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Farrior, Caroline

Caroline E Farrior

Associate Professor
Department of Integrative Biology

Theoretical and empirical plant ecology; Role of plant communities in the global carbon cycle


Phone: 512-232-6922

Office Location
PAT 506A

Postal Address
AUSTIN, TX 78712

B.A., Biology, University of Pennsylvania (2007)

Ph.D., Ecology and Evolutionary Biology, Princeton University (2012)

Postdoc, Princeton Environmental Institute (2012 - 2014)

Postdoc, National Institute for Mathematical and Biological Synthesis (2014 - Spring 2016)


Research Summary:

My research is motivated by a desire to understand the interacting mechanisms that drive variation in plant communities across environmental gradients. I work to scale across individual-level, community-level, and landscape-level feedbacks. This incorporates the importance of the environment, plant physiology, and competitive pressure from neighbors. Specifically, I focus on understanding plant allocation patterns (leaves, wood, and fine-roots) and their dependence on light, rainfall regime, nitrogen, with implications for feedbacks to elevated atmospheric CO2.

Because these questions can be difficult to address solely with observations or experiments, my research combines theoretical and empirical approaches. I build simple tractable models to interrogate the functioning and importance of specific mechanisms. I accompany these models with more realistic simulation models to validate that understanding and make quantitative predictions. Most importantly, I motivate, parametrize, and test all theoretical work with experiments and observations in the field.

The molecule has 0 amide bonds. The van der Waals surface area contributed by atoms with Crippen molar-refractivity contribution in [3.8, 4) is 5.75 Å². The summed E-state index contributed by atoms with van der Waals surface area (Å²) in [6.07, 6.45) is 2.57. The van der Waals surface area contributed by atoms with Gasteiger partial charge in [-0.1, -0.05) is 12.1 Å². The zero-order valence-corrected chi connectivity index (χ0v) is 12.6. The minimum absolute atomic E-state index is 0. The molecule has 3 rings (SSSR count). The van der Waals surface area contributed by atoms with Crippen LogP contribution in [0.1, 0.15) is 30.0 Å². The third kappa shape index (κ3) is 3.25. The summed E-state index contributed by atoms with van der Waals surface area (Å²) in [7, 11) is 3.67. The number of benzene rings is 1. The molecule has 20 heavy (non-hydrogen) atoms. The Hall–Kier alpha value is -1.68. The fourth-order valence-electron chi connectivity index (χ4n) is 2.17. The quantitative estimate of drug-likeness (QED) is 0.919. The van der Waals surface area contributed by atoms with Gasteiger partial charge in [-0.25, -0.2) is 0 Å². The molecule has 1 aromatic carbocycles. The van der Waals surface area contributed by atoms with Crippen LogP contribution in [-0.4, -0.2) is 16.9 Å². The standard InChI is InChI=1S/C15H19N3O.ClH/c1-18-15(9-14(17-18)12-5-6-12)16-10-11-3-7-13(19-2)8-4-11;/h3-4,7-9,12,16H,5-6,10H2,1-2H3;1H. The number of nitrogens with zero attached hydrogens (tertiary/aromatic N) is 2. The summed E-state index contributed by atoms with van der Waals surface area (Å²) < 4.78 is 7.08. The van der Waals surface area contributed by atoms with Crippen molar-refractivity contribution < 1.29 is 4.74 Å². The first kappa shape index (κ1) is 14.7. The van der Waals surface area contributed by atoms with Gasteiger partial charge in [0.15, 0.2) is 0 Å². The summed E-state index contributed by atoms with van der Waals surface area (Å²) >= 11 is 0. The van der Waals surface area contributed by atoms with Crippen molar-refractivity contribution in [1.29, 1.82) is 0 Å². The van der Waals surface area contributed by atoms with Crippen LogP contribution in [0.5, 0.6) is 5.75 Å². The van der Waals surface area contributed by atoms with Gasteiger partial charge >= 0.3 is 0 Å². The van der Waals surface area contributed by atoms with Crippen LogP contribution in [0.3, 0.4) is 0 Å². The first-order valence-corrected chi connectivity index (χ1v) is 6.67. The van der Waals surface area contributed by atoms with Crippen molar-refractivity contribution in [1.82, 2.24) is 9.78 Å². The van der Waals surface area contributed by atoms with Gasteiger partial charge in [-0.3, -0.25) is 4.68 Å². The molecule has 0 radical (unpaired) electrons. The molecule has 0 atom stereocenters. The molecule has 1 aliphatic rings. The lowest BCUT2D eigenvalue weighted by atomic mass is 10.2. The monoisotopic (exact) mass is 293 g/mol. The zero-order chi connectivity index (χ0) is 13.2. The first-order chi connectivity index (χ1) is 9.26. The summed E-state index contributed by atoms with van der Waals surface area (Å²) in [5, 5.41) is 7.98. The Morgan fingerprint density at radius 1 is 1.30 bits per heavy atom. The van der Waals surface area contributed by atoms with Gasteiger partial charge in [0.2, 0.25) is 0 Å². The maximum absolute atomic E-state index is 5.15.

Ongoing projects include: (1) understanding the balance between forces of competition and disturbance on plant hydraulic strategies (2) understanding biome boundaries, particularly forest to grass transitions (3) mechanistic scaling of carbon storage from plot level measurements.

Selected Publications:

2016 Farrior, CE, SA Bohlman, S Hubbell, and SW Pacala. Dominance of the suppressed: Power-law size structure in tropical forests. Science 351(6269):155-157.

2015 Weng, ES, S Malyshev, JW Lichstein, CE Farrior, R Dybzinski, T Zhang, E Shevliakova, and SW Pacala. Scaling from individual trees to forests in an Earth system modeling framework using a mathematically tractable model of height-structured competition. Biogeosciences 12:2655-2694.

2015 Farrior CE, I Rodriguez-Iturbe, Dybzinski R, SA Levin, and SW Pacala. Decreased water limitation under elevated CO2 amplifies potential for forest carbon sinks. PNAS 112: 7213-7218.

2015 Dybzinski, R, CE Farrior, and SW Pacala. Increased forest carbon storage with increased atmospheric CO2 despite nitrogen limitation: a game-theoretic allocation model for trees in competition for nitrogen and light. Global Change Biology 21:1191-1196.

2014 Farrior CE. Competitive optimization models, attempting to understand the diversity of life. New Phytologist 4:1025-1027.

2013 Farrior, CE, D Tilman, R Dybzinski, PB Reich, SA Levin, and SW Pacala. Resource limitation in a competitive context determines complex plant responses to experimental resource additions. Ecology 94:2505-2517.

2013 Farrior, CE, R Dybzinski, SA Levin, and SW Pacala. Competition for water and light in closed-canopy forests: a tractable model of carbon allocation with implications for carbon sinks. The American Naturalist 181: 314-330.

2011 Dybzinski R, CE Farrior, A Wolf, PB Reich, and SW Pacala. Evolutionarily stable strategy carbon allocation to foliage, wood, and fine roots in trees competing for light and nitrogen: an analytically tractable, individual-based model and quantitative comparisons to data. The American Naturalist 177: 153-166.